That Lean and Hungry Look
by Suzanne Britt Jordan
Caesar was right. Thin people need watching. I’ve been watching them for most of my adult life, and I don’t like what I see. When these narrow fellows spring at me, I quiver to my toes. Thin people come in all personalities, most of them menacing. You’ve got your "together" thin person, your mechanical thin person, your condescending thin person, your tsk-tsk thin person, your efficiency-expert thin person. All of them are dangerous.
In the first place, thin people aren’t fun. They don’t know to how to goof off, at least in the best, fat sense of the word. They’ve always got to be adoing. Give them a coffee break, and they’ll jog around the block. Supply them with a quiet evening at home, and they’ll fix the screen door and lick S&H green stamps. They say things like "there aren’t enough hours in the day." Fat people never say that. Fat people think the day is too damn long already.
Thin people make me tired. They’ve got speedy little metabolisms that cause them to bustle briskly. They’re forever rubbing their bony hands together and eyeing new problems to "tackle." I like to surround myself with sluggish, inert, easy-going fat people, the kind who believe that if you clean it up today, it’ll just get dirty again tomorrow.
Some people say the business about the jolly fat person is a myth, that all of us chubbies are neurotic, sick, sad people. I disagree. Fat people may not be chortling all day long, but they’re a hell of a lot nicer than the wizened and shriveled. Thin people turn surly, mean, and hard at a young age because they never learn the value of a hot-fudge sundae for easing tension. Thin people don’t like gooey soft things because they themselves are neither gooey nor soft. They are crunchy and dull, like carrots. They go straight to the heart of the matter while fat people let things stay all blurry and hazy and vague, the way things actually are. Thin people want to face the truth. Fat people know there is no truth. One of my thin friends is always staring at complex, unsolvable problems and saying, "The key thing is . . .." Fat people never say that. They know there isn’t any such thing as the key thing about anything.
Thin people believe in logic. Fat people see all sides. The sides fat people see are rounded blobs, usually gray, always nebulous and truly not worth worrying about. But the thin person persists. "If you consume more calories than you burn," says one of my thin friends, "you will gain weight. It’s that simple." Fat people always grin when they hear statements like that. They know better.
Fat people realize that life is illogical and unfair. They know very well that God is not in his heaven and all is not right with the world. If God was up there, fat people could have two doughnuts and a big orange drink anytime they wanted it.
Thin people have a long list of logical things they are always spouting off to me. They hold up one finger at a time as they reel off these things, so I won’t lose track. They speak slowly as if to a young child. The list is long and full of holes. It contains tidbits like "get a grip on yourself," "cigarettes kill," "cholesterol clogs," "fit as a fiddle," "ducks in a row," "organize," and "sound fiscal management." Phrases like that.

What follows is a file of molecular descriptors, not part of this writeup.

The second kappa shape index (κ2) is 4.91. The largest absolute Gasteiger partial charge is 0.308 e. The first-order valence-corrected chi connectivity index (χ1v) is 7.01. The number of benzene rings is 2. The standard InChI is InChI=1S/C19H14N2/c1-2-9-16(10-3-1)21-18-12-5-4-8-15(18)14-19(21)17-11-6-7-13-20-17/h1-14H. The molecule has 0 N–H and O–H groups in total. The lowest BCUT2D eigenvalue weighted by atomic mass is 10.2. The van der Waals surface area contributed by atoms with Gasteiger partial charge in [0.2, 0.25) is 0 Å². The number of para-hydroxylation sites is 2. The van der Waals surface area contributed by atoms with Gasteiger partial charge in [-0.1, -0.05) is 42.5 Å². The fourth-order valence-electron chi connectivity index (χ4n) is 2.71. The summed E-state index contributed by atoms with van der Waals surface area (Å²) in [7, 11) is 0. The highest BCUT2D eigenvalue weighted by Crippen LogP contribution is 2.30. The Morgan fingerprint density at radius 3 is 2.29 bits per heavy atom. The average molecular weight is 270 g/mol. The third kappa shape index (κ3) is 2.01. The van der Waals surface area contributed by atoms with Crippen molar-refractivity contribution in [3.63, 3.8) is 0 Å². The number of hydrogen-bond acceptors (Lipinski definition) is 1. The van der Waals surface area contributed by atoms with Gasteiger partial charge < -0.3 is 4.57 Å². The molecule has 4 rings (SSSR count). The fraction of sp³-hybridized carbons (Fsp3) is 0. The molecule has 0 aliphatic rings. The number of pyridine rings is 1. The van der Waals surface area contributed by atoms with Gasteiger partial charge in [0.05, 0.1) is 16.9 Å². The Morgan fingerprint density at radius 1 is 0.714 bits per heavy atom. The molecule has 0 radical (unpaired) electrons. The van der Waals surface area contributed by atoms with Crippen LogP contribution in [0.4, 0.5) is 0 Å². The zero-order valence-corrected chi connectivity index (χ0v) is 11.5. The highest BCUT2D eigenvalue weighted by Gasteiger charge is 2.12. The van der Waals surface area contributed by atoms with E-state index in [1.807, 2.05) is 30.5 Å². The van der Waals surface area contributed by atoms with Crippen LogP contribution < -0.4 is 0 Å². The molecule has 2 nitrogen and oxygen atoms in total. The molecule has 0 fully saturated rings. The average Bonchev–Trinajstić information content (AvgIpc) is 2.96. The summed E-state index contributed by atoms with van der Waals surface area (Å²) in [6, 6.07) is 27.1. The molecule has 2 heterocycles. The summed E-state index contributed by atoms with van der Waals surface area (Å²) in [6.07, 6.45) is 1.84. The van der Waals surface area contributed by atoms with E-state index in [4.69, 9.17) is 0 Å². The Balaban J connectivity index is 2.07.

They think these 2,000-point plans lead to happiness. Fat people know happiness is elusive at best and even if they could get the kind thin people talk about, they wouldn’t want it. Wisely, fat people see that such programs are too dull, too hard, too off the mark. They are never better than a whole cheesecake.
Fat people know all about the mystery of life. They are the ones acquainted with the night, with luck, with fate, with playing it by ear. One thin person I know once suggested that we arrange all the parts of a jigsaw puzzle into groups according to size, shape, and color. He figured this would cut the time needed to complete the puzzle by at least 50 percent. I said I wouldn’t do it. One, I like to muddle through. Two, what good would it do to finish early? Three, the jigsaw puzzle isn’t the important thing. The important thing is the fun of four people (one thin person included) sitting around a card table, working a jigsaw puzzle. My thin friend had no use for my list. Instead of joining us, he went outside and mulched the boxwoods. The three remaining fat people finished the puzzle and made chocolate, double-fudged brownies to celebrate.
The main problem with thin people is they oppress. Their good intentions, bony torsos, tight ships, neat corners, cerebral machinations, and pat solutions loom like dark clouds over the loose, comfortable, spread-out, soft world of the fat. Long after fat people have removed their coats and shoes and put their feet up on the coffee table, thin people are still sitting on the edge of the sofa, looking neat as a pin, discussing rutabagas. Fat people are heavily into fits of laughter, slapping their thighs and whooping it up, while thin people are still politely waiting for the punch line.
Thin people are downers. They like math and morality and reasoned evaluation of the limitations of human beings. They have their skinny little acts together. They expound, prognose, probe, and prick.
Fat people are convivial. They will like you even if you’re irregular and have acne. They will come up with a good reason why you never wrote the great American novel. They will cry in your beer with you. They will put your name in the pot. They will let you off the hook. Fat people will gab, giggle, guffaw, gallumph, gyrate, and gossip. They are generous, giving, and gallant. They are gluttonous and goodly and great. What you want when you down is soft and jiggly, not muscled and stable. Fat people know this. Fat people have plenty of room. Fat people will take you in.